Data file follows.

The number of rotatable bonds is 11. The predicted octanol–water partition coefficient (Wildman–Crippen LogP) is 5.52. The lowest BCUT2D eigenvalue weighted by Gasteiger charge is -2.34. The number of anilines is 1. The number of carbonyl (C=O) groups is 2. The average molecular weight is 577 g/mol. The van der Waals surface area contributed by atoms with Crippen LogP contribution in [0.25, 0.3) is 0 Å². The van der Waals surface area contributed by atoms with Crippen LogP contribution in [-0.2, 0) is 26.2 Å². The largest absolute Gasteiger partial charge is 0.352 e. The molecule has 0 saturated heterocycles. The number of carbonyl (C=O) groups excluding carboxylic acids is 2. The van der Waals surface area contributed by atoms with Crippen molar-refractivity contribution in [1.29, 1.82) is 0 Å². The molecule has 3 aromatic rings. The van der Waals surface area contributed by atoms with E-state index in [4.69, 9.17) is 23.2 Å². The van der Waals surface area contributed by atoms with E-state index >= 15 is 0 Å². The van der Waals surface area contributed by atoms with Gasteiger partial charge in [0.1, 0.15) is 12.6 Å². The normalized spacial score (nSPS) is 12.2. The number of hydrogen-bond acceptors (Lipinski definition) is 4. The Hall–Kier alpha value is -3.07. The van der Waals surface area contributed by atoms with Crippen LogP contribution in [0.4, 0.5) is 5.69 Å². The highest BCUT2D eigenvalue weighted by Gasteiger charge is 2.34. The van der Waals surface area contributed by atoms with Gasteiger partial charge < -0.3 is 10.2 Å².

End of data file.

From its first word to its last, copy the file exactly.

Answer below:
The number of rotatable bonds is 11. The predicted octanol–water partition coefficient (Wildman–Crippen LogP) is 5.52. The lowest BCUT2D eigenvalue weighted by Gasteiger charge is -2.34. The number of anilines is 1. The number of carbonyl (C=O) groups is 2. The average molecular weight is 577 g/mol. The van der Waals surface area contributed by atoms with Crippen LogP contribution in [0.25, 0.3) is 0 Å². The van der Waals surface area contributed by atoms with Crippen LogP contribution in [-0.2, 0) is 26.2 Å². The largest absolute Gasteiger partial charge is 0.352 e. The molecule has 0 saturated heterocycles. The number of carbonyl (C=O) groups excluding carboxylic acids is 2. The van der Waals surface area contributed by atoms with Crippen molar-refractivity contribution in [1.29, 1.82) is 0 Å². The molecule has 3 aromatic rings. The van der Waals surface area contributed by atoms with E-state index in [4.69, 9.17) is 23.2 Å². The van der Waals surface area contributed by atoms with E-state index >= 15 is 0 Å². The van der Waals surface area contributed by atoms with Gasteiger partial charge in [0.1, 0.15) is 12.6 Å². The normalized spacial score (nSPS) is 12.2. The number of hydrogen-bond acceptors (Lipinski definition) is 4. The Hall–Kier alpha value is -3.07. The van der Waals surface area contributed by atoms with Crippen LogP contribution in [0.4, 0.5) is 5.69 Å². The highest BCUT2D eigenvalue weighted by Gasteiger charge is 2.34. The van der Waals surface area contributed by atoms with Gasteiger partial charge < -0.3 is 10.2 Å².